Can Individual Investors Influence Corporate Behavior?

Can Individual Investors Influence Corporate Behavior?

As evidence mounts that climate change can present significant risk to companies' operations, many individual investors feel powerless to affect corporate management regarding such issues. You might be surprised that you have more pull than you think, and that your voice may matter now more than ever.

John Vechey of PopCap Games recently joined The Motley Fool for a climate change summit. Among his guests were Stu Dalheim, vice president of shareholder advocacy at Calvert Investments, and Todd Larsen, director of corporate responsibility for Green America. In the video below, Dalheim and Larsen talk about one tool that you have in your toolbox: your proxy ballot.

They discuss shareholder resolutions at two specific companies: Southern and ExxonMobil . The shareholder resolution on Southern's ballot in 2012 sought to compel the company to report on its efforts to reduce environmental and health hazards associated with coal combustion waste, garnering 26% support from shareholders. Proponents dropped a 2013 resolution requiring that Southern adopt greenhouse gas emission reduction targets after they received "commitments" from the company.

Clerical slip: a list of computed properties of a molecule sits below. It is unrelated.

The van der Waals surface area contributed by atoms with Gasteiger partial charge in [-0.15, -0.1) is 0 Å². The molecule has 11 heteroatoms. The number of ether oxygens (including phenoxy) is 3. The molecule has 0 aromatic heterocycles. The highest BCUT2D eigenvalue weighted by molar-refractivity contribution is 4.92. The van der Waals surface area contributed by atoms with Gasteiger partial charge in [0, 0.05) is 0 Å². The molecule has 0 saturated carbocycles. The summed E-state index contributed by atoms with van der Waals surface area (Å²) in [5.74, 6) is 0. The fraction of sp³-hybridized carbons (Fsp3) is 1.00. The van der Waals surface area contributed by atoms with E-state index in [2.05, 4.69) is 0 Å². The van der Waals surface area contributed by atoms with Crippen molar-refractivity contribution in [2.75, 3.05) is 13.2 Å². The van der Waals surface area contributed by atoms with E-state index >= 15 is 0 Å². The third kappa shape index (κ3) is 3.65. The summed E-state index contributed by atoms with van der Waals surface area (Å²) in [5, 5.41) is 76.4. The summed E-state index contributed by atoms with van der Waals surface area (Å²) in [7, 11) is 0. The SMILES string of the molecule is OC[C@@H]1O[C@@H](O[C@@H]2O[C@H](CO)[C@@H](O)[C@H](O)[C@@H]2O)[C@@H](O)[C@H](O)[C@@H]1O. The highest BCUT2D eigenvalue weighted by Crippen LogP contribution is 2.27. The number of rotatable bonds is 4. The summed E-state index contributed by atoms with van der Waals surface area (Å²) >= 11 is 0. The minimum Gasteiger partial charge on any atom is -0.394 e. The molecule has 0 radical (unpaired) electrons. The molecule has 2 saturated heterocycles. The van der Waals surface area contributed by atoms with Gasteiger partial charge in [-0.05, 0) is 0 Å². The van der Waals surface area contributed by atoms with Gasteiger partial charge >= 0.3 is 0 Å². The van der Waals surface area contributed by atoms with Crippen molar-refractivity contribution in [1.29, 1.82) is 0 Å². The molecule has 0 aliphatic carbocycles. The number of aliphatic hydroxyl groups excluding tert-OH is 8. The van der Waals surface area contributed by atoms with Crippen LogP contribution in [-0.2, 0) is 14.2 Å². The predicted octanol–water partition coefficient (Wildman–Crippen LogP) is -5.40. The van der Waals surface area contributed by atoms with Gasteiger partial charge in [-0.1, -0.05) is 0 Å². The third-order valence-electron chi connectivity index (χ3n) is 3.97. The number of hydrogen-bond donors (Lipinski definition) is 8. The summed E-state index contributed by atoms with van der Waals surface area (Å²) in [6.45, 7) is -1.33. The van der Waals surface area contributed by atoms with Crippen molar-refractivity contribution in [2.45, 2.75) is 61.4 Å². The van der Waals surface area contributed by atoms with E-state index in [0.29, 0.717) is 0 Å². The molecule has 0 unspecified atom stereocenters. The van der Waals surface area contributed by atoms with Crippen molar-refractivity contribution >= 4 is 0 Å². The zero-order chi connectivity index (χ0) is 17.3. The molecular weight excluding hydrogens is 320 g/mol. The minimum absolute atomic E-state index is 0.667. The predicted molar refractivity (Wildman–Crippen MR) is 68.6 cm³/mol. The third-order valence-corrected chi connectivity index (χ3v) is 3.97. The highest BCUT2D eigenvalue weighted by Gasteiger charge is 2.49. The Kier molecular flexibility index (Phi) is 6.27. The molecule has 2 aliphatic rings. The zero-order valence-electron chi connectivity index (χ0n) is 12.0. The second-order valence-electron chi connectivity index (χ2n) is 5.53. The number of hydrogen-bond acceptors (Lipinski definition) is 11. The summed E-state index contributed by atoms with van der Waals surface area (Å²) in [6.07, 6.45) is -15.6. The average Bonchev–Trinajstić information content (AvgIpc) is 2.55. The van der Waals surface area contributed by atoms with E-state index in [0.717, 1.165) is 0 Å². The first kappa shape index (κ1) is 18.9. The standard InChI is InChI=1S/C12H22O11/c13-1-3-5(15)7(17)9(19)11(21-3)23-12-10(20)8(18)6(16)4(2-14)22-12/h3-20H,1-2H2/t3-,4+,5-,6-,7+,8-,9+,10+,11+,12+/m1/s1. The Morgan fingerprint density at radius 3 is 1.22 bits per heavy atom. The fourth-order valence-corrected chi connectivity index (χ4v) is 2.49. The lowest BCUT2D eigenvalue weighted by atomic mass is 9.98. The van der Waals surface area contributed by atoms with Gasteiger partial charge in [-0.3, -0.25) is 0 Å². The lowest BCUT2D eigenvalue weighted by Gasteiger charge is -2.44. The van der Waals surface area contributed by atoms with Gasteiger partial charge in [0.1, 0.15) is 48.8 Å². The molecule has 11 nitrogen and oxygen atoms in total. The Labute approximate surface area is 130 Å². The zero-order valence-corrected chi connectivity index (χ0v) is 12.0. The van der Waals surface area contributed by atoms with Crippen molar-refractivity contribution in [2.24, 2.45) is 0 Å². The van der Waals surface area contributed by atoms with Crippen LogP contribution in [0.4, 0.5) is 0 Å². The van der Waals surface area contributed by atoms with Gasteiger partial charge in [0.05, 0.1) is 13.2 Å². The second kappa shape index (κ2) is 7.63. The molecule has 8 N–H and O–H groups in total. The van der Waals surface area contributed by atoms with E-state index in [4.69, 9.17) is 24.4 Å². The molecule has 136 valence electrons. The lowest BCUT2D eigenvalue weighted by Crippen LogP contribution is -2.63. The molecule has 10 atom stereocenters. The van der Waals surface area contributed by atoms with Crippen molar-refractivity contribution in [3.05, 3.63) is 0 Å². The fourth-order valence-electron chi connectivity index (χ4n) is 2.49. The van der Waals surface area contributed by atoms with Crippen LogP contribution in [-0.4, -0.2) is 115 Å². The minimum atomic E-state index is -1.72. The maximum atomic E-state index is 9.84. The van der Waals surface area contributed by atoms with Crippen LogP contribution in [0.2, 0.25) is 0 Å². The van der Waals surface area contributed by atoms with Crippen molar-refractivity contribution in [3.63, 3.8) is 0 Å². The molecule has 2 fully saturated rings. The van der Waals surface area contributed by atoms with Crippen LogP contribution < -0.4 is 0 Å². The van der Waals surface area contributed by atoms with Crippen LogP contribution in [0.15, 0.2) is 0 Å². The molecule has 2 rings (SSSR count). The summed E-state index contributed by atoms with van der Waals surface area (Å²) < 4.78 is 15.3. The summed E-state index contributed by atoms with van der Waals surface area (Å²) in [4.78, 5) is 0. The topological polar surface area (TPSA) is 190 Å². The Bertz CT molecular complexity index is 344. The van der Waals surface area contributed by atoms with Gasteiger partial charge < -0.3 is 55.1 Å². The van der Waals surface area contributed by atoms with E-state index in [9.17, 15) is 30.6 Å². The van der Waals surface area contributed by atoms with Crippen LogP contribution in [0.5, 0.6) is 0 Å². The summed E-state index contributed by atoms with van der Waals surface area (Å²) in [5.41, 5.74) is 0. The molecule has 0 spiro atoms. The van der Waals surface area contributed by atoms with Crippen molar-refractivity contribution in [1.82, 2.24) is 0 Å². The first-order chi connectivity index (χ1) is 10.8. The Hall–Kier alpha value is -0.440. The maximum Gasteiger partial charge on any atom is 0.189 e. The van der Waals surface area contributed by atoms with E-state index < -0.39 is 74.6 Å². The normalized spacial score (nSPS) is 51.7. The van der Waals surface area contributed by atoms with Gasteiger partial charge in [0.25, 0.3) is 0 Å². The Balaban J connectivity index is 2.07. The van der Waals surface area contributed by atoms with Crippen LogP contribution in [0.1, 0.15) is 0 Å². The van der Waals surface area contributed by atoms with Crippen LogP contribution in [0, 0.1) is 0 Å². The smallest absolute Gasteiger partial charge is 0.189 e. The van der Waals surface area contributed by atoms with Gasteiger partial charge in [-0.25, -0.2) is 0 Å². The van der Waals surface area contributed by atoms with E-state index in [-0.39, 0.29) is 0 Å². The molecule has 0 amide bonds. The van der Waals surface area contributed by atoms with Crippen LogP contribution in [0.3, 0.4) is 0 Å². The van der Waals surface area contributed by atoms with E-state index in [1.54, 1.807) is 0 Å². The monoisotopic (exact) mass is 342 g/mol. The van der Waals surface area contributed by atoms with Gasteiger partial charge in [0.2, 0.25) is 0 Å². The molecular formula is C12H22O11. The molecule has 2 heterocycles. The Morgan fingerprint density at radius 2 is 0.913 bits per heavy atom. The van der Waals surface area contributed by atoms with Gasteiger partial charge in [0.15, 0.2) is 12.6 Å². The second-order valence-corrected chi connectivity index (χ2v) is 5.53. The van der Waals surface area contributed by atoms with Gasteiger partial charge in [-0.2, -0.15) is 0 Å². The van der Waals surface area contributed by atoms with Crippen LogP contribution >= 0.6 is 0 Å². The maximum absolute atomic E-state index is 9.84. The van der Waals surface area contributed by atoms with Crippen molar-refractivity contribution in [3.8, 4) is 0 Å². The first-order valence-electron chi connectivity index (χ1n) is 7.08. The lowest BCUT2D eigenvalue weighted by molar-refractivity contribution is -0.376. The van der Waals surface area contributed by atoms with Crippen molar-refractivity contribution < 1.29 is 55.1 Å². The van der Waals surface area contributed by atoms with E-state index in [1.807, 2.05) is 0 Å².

At ExxonMobil, a shareholder resolution that the company adopt greenhouse gas emission reduction targets has appeared on the proxy ballot for the last three years, each time receiving support from more than a quarter of proxy voters.

The message in the video below? Vote your proxy to influence management.

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Sara Murphy has no position in any stocks mentioned. Follow her on Twitter @SMurphSmiles. The Motley Fool recommends Southern Company. Try any of our Foolish newsletter services free for 30 days. We Fools may not all hold the same opinions, but we all believe that considering a diverse range of insights makes us better investors. The Motley Fool has a disclosure policy.

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